Review: 'Hit Man' is one of the best movies of the year

Oooowee, this is one scorchingly sexy thriller.

Oooowee, "Hit Man" is one scorchingly sexy thriller.

It's also more, a lot more. "Hit Man," now in theaters on its way to Netflix on June 7, is powered by a new leading man who really brings the heat. His name is Glen Powell. You may have seen him hitting the action pedal with Tom Cruise in "Top Gun: Maverick" and then going all swoony-dreamy romantic opposite Sydney Sweeney in "Anyone but You."

But you ain't seen nothing yet. "Hit Man," written by Powell and director Richard Linklater, paints a deceptively comic face on darkness while sealing the deal on Powell as a Paul Newman/Steve McQueen for the 21st century. Such dazzle should not be taken lightly.

Hollywood historians may try to pinpoint the precise moment when Powell became a movie star. It's here, about 15 minutes into "Hit Man," when Powell— playing a nerdy New Orleans philosophy professor—finds his inner cool by taking on bad-boy identities as an undercover hit man for the New Orleans PD. Hire him and the cuffs go on pronto.

Justice triumphs, but for this divorced, stay-at-home, bird-watching, cat laddie who drives a Honda Civic that doesn't know from vroom, it's the rush of playing a pretend badass that becomes an addiction. He's hooked. You will be, too.

Cheekily billed as a "somewhat true story," the film is based on Gary Johnson, a teacher who really did work undercover. But don't get hung up on facts since "Hit Man" frequently flies off into fantasy. What stays real is Gary teaching his students about the interplay between the id (primal urges) and the superego (morality) and the efforts of the ego to hold them in balance.

Talk about relatable. Gary lets his id flag fly, taking on wigs, fake teeth and accents as, among other fake IDs, a red-headed Brit killer, a stogie-chewing Russian thug and, most importantly as Ron whose swagger grows beyond what a leather jacket and a thousand dollar haircut can provide. "OK, Daniel Day," raves a cop (Retta) who is mightily impressed by his acting.

His students are shocked. "When did our teacher get hot?" When indeed. I'd say when Gary begins to identify more with Ron than himself. It's Ron who attracts Madison, played by the electrifying Adria Arjona, who hires him to off her abusive husband (Evan Holtzman).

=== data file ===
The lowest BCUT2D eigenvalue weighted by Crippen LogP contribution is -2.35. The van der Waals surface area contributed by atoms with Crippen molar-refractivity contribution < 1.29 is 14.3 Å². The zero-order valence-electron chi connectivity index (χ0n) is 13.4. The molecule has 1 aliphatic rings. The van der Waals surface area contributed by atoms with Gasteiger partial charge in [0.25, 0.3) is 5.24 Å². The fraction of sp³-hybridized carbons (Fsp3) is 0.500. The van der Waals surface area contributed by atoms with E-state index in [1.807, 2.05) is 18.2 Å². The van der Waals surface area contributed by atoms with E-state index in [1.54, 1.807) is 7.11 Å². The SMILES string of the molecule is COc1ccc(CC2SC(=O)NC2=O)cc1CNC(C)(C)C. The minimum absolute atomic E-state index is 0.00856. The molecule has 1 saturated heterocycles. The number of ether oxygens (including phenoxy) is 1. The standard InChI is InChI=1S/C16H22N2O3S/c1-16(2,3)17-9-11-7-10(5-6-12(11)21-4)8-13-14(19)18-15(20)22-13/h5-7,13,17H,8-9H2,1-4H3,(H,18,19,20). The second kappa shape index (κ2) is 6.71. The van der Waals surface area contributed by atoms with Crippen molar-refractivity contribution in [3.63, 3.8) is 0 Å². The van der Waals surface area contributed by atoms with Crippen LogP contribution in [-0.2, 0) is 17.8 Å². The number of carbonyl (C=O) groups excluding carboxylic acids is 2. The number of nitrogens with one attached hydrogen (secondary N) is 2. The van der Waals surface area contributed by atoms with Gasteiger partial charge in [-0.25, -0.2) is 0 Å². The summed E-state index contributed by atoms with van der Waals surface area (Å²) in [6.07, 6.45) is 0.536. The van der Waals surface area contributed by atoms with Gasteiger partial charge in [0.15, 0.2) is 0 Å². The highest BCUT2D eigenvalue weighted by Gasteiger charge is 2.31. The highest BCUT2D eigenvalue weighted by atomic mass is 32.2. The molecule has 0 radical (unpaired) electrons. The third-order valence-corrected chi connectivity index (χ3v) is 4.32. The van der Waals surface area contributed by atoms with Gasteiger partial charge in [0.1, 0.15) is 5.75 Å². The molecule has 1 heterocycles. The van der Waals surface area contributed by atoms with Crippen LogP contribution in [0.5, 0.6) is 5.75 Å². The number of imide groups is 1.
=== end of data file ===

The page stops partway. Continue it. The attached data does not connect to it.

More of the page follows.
He talks her out of it, which leads to ethical quicksand that only intensifies their intimacy from bedroom to bathtub, resulting in the steamiest R-rated whoopie since the days of basic instincts and fatal attractions. Recently, "Challengers" and "Love Lies Bleeding" suggested that carnality wasn't dead on screen. "Hit Man" really makes the case for the return of cinema sizzle.

Powell and Arjona, who costarred with boyfriend Jason Momoa in "Sweet Girl," are fire as screen lovers, bringing a hot-damn urgency even to the moments when Gary and Madison allow the truth to invade their love bubble. Who's to blame when her dirtbag husband turns up dead?

Credit the Texas-born Linklater, the world class talent behind such gems as "Slacker," "Dazed and Confused," "School of Rock," "Boyhood" and the sublime trilogy of "Before Sunrise, "Before Sunset" and "Before Midnight." The laughs pop so vividly that at first you might miss the grace notes and the amplitude of Linklater's vision.

Sex on screen hasn't been this fun in years. But you always get a sense of something deeper and dangerous percolating beneath the livewire banter that can't quite disguise the secrets kept by two characters who can't keep their hands off each other.

What is "Hit Man," really? A case of Dr. Jekyll and Mr. Hyde meet the Nutty Professor? A radical romance that hinges on Freud, Jung and Nietzsche? Or a chance for Powell to prove he's a powerhouse actor able to nail every nuance in a juicy, challenging role?

How about all of the above? Without resorting to spoilers, I'd say go in without preconceptions for one of the best movies of the year, the kind you'll keep running back in your head with a smile that won't quit. How do you resist that? Two words: You don't.